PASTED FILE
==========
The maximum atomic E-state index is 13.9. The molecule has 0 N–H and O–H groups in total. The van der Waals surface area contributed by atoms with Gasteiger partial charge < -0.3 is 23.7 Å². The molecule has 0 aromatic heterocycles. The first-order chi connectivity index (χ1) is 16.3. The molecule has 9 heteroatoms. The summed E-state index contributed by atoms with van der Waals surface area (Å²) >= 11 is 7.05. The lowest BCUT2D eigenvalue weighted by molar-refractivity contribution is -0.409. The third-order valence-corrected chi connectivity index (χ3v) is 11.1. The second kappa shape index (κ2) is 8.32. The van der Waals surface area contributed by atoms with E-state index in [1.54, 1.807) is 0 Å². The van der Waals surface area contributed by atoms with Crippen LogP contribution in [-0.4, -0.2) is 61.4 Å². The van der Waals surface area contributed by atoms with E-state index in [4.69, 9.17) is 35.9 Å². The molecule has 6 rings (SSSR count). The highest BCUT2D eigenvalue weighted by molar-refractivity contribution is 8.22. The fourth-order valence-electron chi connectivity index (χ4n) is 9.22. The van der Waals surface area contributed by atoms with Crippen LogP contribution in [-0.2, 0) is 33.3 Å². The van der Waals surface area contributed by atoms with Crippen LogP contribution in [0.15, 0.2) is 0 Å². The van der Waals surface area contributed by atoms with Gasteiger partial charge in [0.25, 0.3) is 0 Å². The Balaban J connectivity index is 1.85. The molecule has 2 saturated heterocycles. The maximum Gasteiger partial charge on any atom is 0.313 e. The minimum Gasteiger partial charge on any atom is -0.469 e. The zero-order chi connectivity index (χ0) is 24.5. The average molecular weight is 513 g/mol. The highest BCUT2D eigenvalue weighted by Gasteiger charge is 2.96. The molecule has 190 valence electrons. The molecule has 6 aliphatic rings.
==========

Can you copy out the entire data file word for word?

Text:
The maximum atomic E-state index is 13.9. The molecule has 0 N–H and O–H groups in total. The van der Waals surface area contributed by atoms with Gasteiger partial charge < -0.3 is 23.7 Å². The molecule has 0 aromatic heterocycles. The first-order chi connectivity index (χ1) is 16.3. The molecule has 9 heteroatoms. The summed E-state index contributed by atoms with van der Waals surface area (Å²) >= 11 is 7.05. The lowest BCUT2D eigenvalue weighted by molar-refractivity contribution is -0.409. The third-order valence-corrected chi connectivity index (χ3v) is 11.1. The second kappa shape index (κ2) is 8.32. The van der Waals surface area contributed by atoms with E-state index in [1.54, 1.807) is 0 Å². The van der Waals surface area contributed by atoms with Crippen LogP contribution in [-0.4, -0.2) is 61.4 Å². The van der Waals surface area contributed by atoms with E-state index in [4.69, 9.17) is 35.9 Å². The molecule has 6 rings (SSSR count). The highest BCUT2D eigenvalue weighted by molar-refractivity contribution is 8.22. The fourth-order valence-electron chi connectivity index (χ4n) is 9.22. The van der Waals surface area contributed by atoms with Crippen LogP contribution in [-0.2, 0) is 33.3 Å². The van der Waals surface area contributed by atoms with Crippen LogP contribution in [0.15, 0.2) is 0 Å². The van der Waals surface area contributed by atoms with Gasteiger partial charge in [0.25, 0.3) is 0 Å². The Balaban J connectivity index is 1.85. The molecule has 2 saturated heterocycles. The maximum Gasteiger partial charge on any atom is 0.313 e. The minimum Gasteiger partial charge on any atom is -0.469 e. The zero-order chi connectivity index (χ0) is 24.5. The average molecular weight is 513 g/mol. The highest BCUT2D eigenvalue weighted by Gasteiger charge is 2.96. The molecule has 190 valence electrons. The molecule has 6 aliphatic rings.